IEEE Unable to Agree on 802.11g Standards

Members of the Institute

of Electrical and Electronics Engineers (IEEE) this week adjourned

their meeting without reaching a consensus on specifications to be used

on chipsets for all next-generation 802.11g products—which are capable

of transmitting data at 20 Mbps.

Industry observers have been keenly watching the outcome of the Orlando,

Fla., meeting for specifications that would essentially double the current

data transmission rates, enabling true multimedia wire-free streaming

over the unlicensed 2.4GHz spectrum space.


But the meeting of about 175 members turned into a two-way contest between

Intersil, which submitted one proposal

known as Orthogonal Frequency Division Multiplexing (OFDM) modulation,

and Texas Instruments (TI), which has

developed its own Packet Binary Convolution Coding (PBCC) technology.

TI’s proposal was taken out of the running in a preliminary voting round

on Wednesday after not garnering majority support by the IEEE’s 802.11g

Task Force.

“There’s not going to be an 11g standard coming out of Orlando,” TI’s

Wireless Networking Business General Manager Mike Hogan told

in a telephone interview. “In the end, no vote was taken which we thought

was unfortunate because we wanted to get some work done…it’s clear we’re

not out of the woods in picking an 11g standard.”

In order for Intersil’s OFDM specification—which is now the sole

candidate to be considered by the IEEE—to proceed, over 75 percent

of the Task Force needed to ratify the proposal. After which, it would

have then gone to the IEEE’s larger 802.11 Working Group for procedural

voting before officially becoming an IEEE recommendation. But complicating

matters on Thursday was a two-hour procedural debate among members of

the .11g Task Force.

According to officials from Irvine, Calif.-based Intersil, the bipartisan

rancor was sparked after .11g Task Force Chairman Matthew B. Shoemake,

Ph.D., ruled that Intersil’s OFDM would no longer be considered because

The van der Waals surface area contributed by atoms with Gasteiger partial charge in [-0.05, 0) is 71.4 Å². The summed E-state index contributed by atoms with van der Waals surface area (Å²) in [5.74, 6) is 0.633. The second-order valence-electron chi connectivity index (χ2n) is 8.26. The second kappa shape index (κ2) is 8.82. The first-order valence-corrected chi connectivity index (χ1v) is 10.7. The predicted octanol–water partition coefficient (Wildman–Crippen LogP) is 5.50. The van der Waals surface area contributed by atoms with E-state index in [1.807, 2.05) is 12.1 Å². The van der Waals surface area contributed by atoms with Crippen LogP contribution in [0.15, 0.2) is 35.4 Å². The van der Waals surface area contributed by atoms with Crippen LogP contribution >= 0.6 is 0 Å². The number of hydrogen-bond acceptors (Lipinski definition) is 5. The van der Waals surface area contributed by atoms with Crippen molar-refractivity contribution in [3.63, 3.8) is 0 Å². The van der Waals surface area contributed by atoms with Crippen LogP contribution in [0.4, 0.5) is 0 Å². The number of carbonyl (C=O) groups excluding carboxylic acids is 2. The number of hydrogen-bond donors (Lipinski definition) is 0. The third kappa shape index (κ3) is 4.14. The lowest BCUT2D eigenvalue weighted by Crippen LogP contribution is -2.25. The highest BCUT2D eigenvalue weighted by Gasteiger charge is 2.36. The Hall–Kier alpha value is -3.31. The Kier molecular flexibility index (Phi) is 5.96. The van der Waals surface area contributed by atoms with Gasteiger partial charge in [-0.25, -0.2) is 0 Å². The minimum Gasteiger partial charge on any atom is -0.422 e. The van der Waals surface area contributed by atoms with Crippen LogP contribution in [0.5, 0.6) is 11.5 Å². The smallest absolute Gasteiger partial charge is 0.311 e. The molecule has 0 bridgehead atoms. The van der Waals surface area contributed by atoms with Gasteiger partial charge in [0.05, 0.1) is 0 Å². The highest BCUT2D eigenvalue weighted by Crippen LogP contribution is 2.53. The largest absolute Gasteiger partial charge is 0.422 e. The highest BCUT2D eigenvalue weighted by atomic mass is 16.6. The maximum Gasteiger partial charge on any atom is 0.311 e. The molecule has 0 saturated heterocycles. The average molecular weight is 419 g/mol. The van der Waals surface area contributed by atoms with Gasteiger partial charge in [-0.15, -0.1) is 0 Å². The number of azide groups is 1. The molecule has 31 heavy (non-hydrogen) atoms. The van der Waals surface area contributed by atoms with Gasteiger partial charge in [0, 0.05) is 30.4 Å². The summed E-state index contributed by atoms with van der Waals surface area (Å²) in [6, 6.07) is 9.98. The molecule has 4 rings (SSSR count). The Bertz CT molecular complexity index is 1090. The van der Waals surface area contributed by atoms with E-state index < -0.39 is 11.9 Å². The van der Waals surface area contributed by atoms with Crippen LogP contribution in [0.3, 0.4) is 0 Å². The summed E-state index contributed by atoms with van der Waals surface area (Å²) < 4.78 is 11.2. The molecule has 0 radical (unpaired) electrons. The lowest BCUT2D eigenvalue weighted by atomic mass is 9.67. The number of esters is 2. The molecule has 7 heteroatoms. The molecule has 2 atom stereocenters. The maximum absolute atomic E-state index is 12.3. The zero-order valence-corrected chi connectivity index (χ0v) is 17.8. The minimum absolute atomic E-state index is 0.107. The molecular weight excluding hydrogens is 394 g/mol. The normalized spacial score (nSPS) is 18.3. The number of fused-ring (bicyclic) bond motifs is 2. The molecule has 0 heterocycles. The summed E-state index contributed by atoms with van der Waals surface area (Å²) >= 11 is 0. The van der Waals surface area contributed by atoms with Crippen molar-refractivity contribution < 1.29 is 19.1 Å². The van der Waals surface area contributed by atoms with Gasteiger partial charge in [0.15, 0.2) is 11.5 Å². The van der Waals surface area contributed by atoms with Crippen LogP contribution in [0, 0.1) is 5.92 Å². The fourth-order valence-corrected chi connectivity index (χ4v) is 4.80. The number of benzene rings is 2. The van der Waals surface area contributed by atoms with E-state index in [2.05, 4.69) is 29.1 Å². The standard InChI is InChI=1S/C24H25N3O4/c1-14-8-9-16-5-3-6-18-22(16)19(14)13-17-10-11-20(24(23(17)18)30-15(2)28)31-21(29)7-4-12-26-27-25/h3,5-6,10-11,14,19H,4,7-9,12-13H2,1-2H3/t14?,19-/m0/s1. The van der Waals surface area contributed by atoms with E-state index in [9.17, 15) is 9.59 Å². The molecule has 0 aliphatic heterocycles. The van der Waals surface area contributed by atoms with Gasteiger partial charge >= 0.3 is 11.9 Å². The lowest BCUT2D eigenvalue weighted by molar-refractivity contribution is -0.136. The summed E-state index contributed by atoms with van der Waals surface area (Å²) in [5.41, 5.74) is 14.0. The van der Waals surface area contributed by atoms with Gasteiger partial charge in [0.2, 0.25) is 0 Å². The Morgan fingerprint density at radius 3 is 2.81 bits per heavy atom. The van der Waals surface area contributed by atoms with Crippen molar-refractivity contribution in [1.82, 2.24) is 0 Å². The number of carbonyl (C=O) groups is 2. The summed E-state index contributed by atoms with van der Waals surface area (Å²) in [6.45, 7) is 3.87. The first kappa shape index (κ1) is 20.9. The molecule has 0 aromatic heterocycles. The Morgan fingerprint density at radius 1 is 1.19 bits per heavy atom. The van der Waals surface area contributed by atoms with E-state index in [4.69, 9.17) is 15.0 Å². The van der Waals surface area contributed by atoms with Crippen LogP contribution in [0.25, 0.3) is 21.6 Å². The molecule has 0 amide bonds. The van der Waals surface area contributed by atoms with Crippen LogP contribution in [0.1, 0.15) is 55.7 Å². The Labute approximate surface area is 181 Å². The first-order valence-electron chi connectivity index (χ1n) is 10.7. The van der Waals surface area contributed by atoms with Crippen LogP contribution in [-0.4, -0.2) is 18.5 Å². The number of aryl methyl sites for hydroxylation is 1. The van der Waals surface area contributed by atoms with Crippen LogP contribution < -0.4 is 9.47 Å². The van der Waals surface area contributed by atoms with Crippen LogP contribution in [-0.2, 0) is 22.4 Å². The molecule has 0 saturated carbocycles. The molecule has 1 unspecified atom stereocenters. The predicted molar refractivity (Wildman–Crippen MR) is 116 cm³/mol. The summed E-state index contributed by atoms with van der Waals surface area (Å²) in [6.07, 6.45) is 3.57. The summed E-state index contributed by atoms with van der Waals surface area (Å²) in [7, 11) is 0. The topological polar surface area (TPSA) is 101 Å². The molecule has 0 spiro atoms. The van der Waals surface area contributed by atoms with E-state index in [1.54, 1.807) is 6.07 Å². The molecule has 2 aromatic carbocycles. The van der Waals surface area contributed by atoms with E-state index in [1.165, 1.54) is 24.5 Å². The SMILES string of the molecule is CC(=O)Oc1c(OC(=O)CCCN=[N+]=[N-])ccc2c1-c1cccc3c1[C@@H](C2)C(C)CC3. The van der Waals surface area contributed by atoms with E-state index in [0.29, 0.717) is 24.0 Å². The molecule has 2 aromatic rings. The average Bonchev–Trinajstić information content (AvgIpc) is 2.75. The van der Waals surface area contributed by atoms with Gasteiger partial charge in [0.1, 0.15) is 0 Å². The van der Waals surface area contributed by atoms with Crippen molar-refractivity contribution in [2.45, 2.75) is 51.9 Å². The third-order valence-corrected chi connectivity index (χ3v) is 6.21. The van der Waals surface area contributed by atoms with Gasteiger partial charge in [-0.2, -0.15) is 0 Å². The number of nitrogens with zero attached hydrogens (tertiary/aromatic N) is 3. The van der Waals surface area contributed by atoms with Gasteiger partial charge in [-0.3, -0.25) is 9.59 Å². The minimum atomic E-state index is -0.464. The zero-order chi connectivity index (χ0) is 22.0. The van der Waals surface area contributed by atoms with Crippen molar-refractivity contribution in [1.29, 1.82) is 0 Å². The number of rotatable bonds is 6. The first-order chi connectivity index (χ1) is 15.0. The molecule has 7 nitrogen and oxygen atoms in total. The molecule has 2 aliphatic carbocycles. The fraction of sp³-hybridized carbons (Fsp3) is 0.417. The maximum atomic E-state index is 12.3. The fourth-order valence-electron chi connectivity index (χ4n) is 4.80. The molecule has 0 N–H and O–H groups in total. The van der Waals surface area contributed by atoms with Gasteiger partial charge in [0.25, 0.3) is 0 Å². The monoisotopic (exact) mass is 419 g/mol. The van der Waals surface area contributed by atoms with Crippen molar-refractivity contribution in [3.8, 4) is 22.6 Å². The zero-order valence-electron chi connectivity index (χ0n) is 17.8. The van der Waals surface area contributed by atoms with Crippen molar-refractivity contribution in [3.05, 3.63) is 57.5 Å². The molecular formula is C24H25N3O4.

the proposal couldn’t muster the support of 75 percent of the group—the

mandatory threshold. (Shoemake is a TI official of Alantro Communications,

which the Dallas-based multinational acquired last summer for $300 million

to support its PBCC development efforts.)

If OFDM was eliminated for consideration by the IEEE, the Task Force

would have been forced to essentially go back to the drawing board, requesting

new proposals be resubmitted. But citing statutes from the IEEE Proposal

Selection Process, Jim Zyren, Director of Marketing at Intersil’s PRISM

Wireless Products business, appealed the chairman’s ruling.

Zyren’s appeal was subsequently upheld; however, after the two-hour debate,

no time was left for voting.

“I think the consensus of the group is they’d like to move forward,”

Zyren told in an interview.


The IEEE certainly has other items on its agenda, working on other specifications

such as 802.11e—for voice transmission and security and .11a—which

promises data rates of 54 Mbps. Because of the current limitations of

802.11b technology, promising only theoretical transmission speeds of

11 Mbps, company officials from California to Canada are anxiously anticipating

the arrival of high-speed capabilities.

“What .11g offers is how to get to higher data rates without large incremental

costs,” explained Navin Sabharwal, vice president of residential and networking

technologies at Allied Business Intelligence (ABI), an Oyster Bay, NY-based

think tank.

Intersil’s OFDM proposal now will go before the IEEE’s .11g Task Force

for ratification at its Portland, Ore., meeting in July. Members will

vote round-robin style until the 75-percent threshold can be met. If,

for example, only 60 percent ratify, the remaining 40 percent would be

asked to modify the proposal, etc., until 75 percent is obtained.

“I’m very optimistic that we’re going to cross the 75-percent threshold

at the July meeting,” Zyren said.

This round-robin procedure of voting-and-modifying was the case in 1999

during the adoption of 802.11b. Then, Intersil ultimately convinced supporters

of a proposal from Lucent Technologies to back a hybrid specification

for transmitting data at 11Mbps. But Zryen explained the present case

involving Intersil and TI is dramatically different.

“With 802.11b, we had 2 proposals that had common ground. OFDM is a multiple-carrier

proposal. PBCC is a single-carrier proposal. It’s is very difficult to

find common ground because the two proposals are so different. No mutually

acceptable compromise position has been identified.”

To be sure, TI officials emphasized that IEEE’s inaction won’t hamper

its development in WLANs.

“If anyone was to think that the vote on Wednesday would dramatically

impact our plan for wireless LAN, that’s just not true,” TI’s Hogan said.

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